[The purpose of the Digest is informative: Preterence is given to papers not generally accessible to our readers. Quotation does not indicate approval--Editor.]
The creation of a new rabbinical seminary where rabbis would be trained to understand the modern needs of the Jew of the present, just as medical students are taught to understand the human body, is proposed by Prof. Horace M. Kallen in his article, “Can Judaism Survive in the United States?” (“The Menorah Journal,” December issue).
Prof. Kallen analyzes the method pursued in the Jewish Theological Seminary, the Hebrew Union College and the Jewish Institute of Religion and concludes that “in spite of all the brave language about leadership and living Judaism in American life, welded together by rabbis, the rabbinacal training has no specifically American or generally Jewish as against Judaistic content, whether in method or attitude. It is a thing apart, preoccupied with a very little beyond the remote past, and needing translation to get present significance.”
Neither the fundamentalist seminary, the reformist college nor the liberal institute satisfy Prof. Kallen’s standard of the true functions of rabbinical training. For, he says, “they assume that the modern Jews whose ‘spiritual’ needs the professional keepers of Judaistic antiquities are to serve by means of them, require no study or understanding. They are to be known by the rabbinical mind immediately and intuitively in the same absolute way that Rabbi Joel Blau knows his God. It is of record that the assumption is not vindicated by its results. Rabbis, as a class, develop through no fault of their own neither into scholars nor ministers. They develop into public flatterers of the powers on which their livelihood depends. Flattery is the sum of their ‘spiritual leadership.’
“If historical Judaism’ is to be preserved as a continuous current of life and not as a dead antiquity, it is necessary to train the rabbi for this purpose,” continues Prof. Kallen. “It is necessary that the rabbinical schools shall pay much less attention to the Judaism of the past, and much more attention to the Jew of the present. It is necessary that scholarship, which is scientific knowledge of the past, shall be separated from ministry, which is wise service of the present. The business of the rabbi is to minister religiously to the modern Jews. To equip him only with ancient rules and practices is as self-defeating as to teach a medical student about drugs but not about the human body to which they are to be administered.
“The starting-point for the training of a Judaist minister is the Jewish present, not the Jewish past. The rabbinical seminary should be organized on the same principle’ as a first class medical school. It should aim to instruct candidates for the rabbinate in the structure and functions of Jewish communities. It should aim to make them understand the nature and the development of the institutional organs of the communities, their reciprocal influences, their health and their diseases, the points of crises or strain or transformation in their development at which his ministrations might be called for. It should aim to do the same thing with respect to the individual Jews who compose the communities, and whose personal fates are implicated in their aggregate destiny. It should pay particular attention to the psychopathology of their daily lives in which their being Jews is a factor and which therefore calls for ministrations of Judaism. A training school for Judaist ministers, in a word, would familiarize its trainees with that total fulness of the life of the Jewish people which I am accustomed to call Hebraism, and of which Judaism is a part, and but a small part.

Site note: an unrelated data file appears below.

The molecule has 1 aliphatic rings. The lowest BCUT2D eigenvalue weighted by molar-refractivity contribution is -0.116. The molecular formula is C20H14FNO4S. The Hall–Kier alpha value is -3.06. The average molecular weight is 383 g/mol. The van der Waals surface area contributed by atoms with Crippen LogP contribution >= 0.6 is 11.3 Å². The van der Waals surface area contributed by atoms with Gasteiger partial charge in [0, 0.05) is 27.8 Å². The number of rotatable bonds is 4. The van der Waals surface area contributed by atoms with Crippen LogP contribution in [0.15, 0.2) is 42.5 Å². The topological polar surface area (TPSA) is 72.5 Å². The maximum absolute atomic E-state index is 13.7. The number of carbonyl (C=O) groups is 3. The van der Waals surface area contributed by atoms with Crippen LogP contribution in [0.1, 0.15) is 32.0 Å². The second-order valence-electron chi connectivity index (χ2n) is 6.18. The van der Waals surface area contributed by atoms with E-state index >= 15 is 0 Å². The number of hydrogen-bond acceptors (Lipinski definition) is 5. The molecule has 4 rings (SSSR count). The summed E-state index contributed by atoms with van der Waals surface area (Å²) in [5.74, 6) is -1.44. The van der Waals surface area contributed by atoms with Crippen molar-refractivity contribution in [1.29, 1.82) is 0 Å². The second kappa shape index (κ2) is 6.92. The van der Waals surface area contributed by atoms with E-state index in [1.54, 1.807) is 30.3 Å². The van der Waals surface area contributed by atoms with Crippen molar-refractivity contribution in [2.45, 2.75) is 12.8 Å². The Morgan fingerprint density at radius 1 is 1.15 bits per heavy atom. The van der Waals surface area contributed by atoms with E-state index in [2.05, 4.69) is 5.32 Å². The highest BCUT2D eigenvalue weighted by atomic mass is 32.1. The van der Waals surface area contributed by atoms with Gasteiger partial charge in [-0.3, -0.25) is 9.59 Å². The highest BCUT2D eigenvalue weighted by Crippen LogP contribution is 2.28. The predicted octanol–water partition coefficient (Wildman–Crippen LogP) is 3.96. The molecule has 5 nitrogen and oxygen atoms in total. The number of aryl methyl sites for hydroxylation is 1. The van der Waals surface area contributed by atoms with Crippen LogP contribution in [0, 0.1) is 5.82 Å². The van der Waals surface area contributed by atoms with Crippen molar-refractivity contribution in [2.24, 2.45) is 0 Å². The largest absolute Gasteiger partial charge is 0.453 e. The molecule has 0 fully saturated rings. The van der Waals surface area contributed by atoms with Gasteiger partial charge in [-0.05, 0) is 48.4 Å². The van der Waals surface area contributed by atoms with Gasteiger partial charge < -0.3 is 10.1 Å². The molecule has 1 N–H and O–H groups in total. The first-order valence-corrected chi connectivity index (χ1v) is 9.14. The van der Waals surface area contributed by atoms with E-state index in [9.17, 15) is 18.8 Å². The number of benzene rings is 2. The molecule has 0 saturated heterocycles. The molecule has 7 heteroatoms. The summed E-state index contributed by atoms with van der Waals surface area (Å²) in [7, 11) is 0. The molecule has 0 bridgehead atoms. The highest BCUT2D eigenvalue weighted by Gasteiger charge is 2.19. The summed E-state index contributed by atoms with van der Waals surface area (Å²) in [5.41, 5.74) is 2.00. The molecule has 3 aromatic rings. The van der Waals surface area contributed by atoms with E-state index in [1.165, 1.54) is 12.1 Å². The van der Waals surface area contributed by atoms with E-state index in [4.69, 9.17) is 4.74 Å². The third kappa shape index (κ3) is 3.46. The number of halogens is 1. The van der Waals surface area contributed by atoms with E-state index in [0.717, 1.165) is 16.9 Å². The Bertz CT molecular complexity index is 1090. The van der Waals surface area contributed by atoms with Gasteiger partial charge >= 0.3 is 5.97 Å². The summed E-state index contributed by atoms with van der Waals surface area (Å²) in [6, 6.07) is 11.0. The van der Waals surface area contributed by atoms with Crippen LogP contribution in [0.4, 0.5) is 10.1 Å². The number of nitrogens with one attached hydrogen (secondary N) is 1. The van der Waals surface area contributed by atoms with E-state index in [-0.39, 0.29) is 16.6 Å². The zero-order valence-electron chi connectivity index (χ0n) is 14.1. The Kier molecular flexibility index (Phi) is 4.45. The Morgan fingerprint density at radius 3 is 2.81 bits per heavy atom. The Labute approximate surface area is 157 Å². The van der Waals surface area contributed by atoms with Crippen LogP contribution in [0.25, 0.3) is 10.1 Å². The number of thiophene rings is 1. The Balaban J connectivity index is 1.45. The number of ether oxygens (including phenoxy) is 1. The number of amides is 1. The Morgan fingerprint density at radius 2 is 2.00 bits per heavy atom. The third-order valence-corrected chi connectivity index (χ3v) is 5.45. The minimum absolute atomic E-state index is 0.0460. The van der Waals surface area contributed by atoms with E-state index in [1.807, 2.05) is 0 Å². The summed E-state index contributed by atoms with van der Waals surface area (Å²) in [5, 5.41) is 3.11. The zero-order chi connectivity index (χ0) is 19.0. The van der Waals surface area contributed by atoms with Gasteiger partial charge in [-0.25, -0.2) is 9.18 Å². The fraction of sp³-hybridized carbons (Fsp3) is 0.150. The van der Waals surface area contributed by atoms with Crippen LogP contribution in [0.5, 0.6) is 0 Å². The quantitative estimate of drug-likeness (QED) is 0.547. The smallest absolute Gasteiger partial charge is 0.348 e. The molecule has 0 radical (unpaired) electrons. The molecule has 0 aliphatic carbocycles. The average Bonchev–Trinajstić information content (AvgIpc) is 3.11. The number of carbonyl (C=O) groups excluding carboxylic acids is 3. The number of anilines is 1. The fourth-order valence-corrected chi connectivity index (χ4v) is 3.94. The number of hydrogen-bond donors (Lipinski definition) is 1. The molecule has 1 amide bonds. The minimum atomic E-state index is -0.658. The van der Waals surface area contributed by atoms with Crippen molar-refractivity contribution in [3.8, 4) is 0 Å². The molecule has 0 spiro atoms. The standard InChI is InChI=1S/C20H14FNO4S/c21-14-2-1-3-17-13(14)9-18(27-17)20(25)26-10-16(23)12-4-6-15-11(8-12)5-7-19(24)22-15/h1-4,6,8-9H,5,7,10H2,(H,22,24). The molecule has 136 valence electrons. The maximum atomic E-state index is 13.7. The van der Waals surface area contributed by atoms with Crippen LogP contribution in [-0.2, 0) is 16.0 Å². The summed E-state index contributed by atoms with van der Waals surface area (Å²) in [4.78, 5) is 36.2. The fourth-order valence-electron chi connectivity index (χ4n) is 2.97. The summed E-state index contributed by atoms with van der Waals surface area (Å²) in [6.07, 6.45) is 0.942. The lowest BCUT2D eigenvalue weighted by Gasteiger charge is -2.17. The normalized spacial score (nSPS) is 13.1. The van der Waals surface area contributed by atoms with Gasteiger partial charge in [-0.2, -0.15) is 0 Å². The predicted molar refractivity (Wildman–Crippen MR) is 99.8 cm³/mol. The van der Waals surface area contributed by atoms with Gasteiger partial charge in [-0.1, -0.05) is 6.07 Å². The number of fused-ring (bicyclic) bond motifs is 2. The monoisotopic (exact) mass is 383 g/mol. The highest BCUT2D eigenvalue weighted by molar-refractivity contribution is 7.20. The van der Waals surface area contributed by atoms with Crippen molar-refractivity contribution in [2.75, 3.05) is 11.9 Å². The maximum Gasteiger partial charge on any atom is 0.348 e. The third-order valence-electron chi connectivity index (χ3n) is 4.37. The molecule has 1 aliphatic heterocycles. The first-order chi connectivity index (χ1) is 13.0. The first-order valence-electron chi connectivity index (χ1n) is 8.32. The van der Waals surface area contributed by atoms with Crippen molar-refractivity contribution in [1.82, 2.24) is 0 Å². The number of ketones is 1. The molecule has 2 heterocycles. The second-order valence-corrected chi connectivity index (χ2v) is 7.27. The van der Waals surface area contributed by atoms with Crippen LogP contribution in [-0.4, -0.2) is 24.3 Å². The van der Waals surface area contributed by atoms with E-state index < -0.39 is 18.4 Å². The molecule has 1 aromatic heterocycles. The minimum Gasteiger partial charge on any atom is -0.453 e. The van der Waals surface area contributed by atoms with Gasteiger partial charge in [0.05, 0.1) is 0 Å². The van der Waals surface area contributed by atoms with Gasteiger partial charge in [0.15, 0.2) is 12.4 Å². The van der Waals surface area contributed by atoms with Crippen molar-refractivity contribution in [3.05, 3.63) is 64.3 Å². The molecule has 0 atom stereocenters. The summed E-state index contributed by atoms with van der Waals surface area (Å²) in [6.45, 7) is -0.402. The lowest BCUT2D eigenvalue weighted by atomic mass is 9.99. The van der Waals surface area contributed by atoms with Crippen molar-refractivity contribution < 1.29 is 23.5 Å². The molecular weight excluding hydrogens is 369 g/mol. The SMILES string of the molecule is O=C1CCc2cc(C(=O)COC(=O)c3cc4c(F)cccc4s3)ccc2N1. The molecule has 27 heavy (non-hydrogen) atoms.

“I realize that none of the three institutions whose courses I have surveyed is able, even if by some miracle its government were willing, to make such a change. Their investment in their status quo is too great; they have too many interests at stake.
“But it may be that some Jews of great wealth are interested enough in the survival of Judaism as a living religion and not as an antique survival to risk some of their wealth on the experiment of bringing back Judaism to the Jew. For it is Judaism that must return to the Jew, not the Jew to Judaism. The whole history of Judaist institutions in America shows this. The transformations of orthodoxy, the mutations of reform, the appearance of new sects–these are not the activties of Jewish laymen. They are the endeavor of the churchmen, of the ‘spiritual leadership’ to told their customers, to catch up with the body of jewry that keeps leaving them behind.
“The critical point in the survival of Judaism in the United States is the education of the profesional Judaists, whose vocation is to bring Judaism livingly to bear at the points in the lives of Jews here religious intervention is indicated.
“I confess, sadly, that I have no great confidence what anybody who has the means and the power will have also the imagination and the courage to try to do it.”